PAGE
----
Article: Sepur Zarco women lift impunity for sexual violence

The Women of Sepur Zarco

by Laura Cools & Brisna Caxaj, Impunity Watch

During the Guatemalan civil war (1960-1996), in the military base of Sepur Zarco, 15 indigenous q’eqchi’ women were forced to clean the soldiers’ clothes, cook, and serve them without pay, while being subjected to physical and sexual abuse for months or sometimes years on end, receiving anti-contraceptive pills and injections to prevent pregnancies.

This week, on the occasion of the 2nd anniversary of the International Day for the Elimination of Sexual Violence in Conflict, we gain inspiration from the Sepur Zarco women whose courage and determination culminated in the first ever condemnation by a Guatemalan court recognizing in 2016 wartime sexual violence and sexual and domestic slavery as crimes against humanity.

“The verdict has been obtained, justice has been achieved;
sadness is no longer.”

– Demecia Yat, President of the Jalok U Collective

Judicial processes: victims at the forefront

Breaking with tradition, whereby perpetrators are at the core of criminal proceedings and victims merely at the service of their conviction, the Sepur Zarco women undertook to make the process their own. In 2014, they organised to establish the Jalok U Collective and became plaintiffs in the case so they could claim justice, moving beyond victimhood.

The indigenous women participated in all phases of the trial, before a Western system functioning in Spanish, and were involved in a continuous dialogue with the Alliance Breaking the Silence and Impunity, composed of the civil society organisations ECAP, MTM and UNAMG which accompanied them, the latter two as co-plaintiffs.

Currently, the women’s leadership inspires other female victims of the armed conflict to pursue their own quest for justice. Their efforts thus highlight the significant potential of victim participation in judicial processes and strategic litigation to instigate both individual and broader societal transformation.

Read the entire article. 

A new beginning!

Co-driectors Dania and RobIt is with tremendous pleasure that we announce the inauguration of our organization, the Human Rights Defenders Project! Our passion and purpose is to serve and support human rights defenders in Guatemala. We hope that you will join us and help us to build this dream together.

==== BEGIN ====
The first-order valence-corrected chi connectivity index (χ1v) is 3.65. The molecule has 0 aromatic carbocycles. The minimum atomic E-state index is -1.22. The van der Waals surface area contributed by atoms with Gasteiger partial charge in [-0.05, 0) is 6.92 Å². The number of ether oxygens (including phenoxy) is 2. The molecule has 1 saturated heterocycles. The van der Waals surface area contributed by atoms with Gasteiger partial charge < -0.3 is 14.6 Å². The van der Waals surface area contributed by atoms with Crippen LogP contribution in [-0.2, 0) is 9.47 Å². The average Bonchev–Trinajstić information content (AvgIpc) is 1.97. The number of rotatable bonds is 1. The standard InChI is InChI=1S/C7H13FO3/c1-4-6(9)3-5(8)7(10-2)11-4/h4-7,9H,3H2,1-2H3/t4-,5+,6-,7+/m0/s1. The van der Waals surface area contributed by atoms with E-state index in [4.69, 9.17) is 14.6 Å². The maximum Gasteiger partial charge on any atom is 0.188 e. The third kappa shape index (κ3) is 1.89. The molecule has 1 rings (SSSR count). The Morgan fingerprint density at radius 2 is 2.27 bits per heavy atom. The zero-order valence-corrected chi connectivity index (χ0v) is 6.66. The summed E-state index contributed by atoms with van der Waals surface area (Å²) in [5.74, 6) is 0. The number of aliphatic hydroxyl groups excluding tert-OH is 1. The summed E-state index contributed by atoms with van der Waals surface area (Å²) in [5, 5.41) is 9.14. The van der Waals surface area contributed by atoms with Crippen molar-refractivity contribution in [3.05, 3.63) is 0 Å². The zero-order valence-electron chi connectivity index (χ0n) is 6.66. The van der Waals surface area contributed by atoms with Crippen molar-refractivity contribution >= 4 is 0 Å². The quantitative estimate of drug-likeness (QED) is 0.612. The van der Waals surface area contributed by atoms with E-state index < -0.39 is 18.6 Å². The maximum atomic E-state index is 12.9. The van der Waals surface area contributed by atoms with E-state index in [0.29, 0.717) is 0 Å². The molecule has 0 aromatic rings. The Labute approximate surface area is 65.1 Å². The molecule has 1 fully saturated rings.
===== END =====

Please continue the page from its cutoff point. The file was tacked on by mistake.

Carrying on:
¡Con gran placer anunciamos la inauguración de nuestra organización, The Human Rights Defenders Project! Nuestra pasión y propósito es servir y apoyar a defensoras y defensores de los derechos humanos de Guatemala. ¡Esperamos que ustedes se nos unan para construir este sueño juntos!

– Dania Rodríguez & Rob Mercatante –

Council stands with human rights defenders

Michel Forst - UN Special Rapporteur on the situation of human rights defenders

From The International Service for Human Rights:

The Human Rights Council has united to adopt a consensus resolution on the protection of human rights defenders. The resolution, extending the mandate of the UN Special Rapporteur, comes at a time when the work of defenders has never been more important nor more threatened.

The UN Human Rights Council – the world’s peak human rights body – has today adopted a resolution which affirms the vital and legitimate work of human rights defenders and extends the mandate of a UN expert tasked to support and protect them.

‘Through this resolution the Council has sent an important signal that human rights work is legitimate, and that human rights defenders must be respected and protected by States and non-state actors,’ said ISHR’s Director of Human Rights Council Advocacy, Michael Ineichen.

Source: Council unites to stand with human rights defenders | ISHR

Guatemala high court lifts immunity of presidential adviser

Finally, some positive news from Guatemala:

Guatemala’s Supreme Court on Wednesday granted a request by prosecutors to lift the immunity of Edgar Justino Ovalle, a lawmaker and adviser to President Jimmy Morales.

Ovalle has been linked to the kidnapping of multiple people in 1983 and 1984, when he was second in command of a military zone in Coban, north of Guatemala City. The victims were later killed and buried in clandestine graves on a military base. More than 500 human remains have been found in the area.

Aura Elena Farfan, president of the Association of Detained and Disappeared Family Members of Guatemala, praised Wednesday’s ruling.

“For us as relatives, it is encouraging,” said Farfan, who is a plaintiff in the case. “It gives us hope and strength and we hope due process is followed.”

Read the article: Guatemala high court lifts immunity of presidential adviser | News OK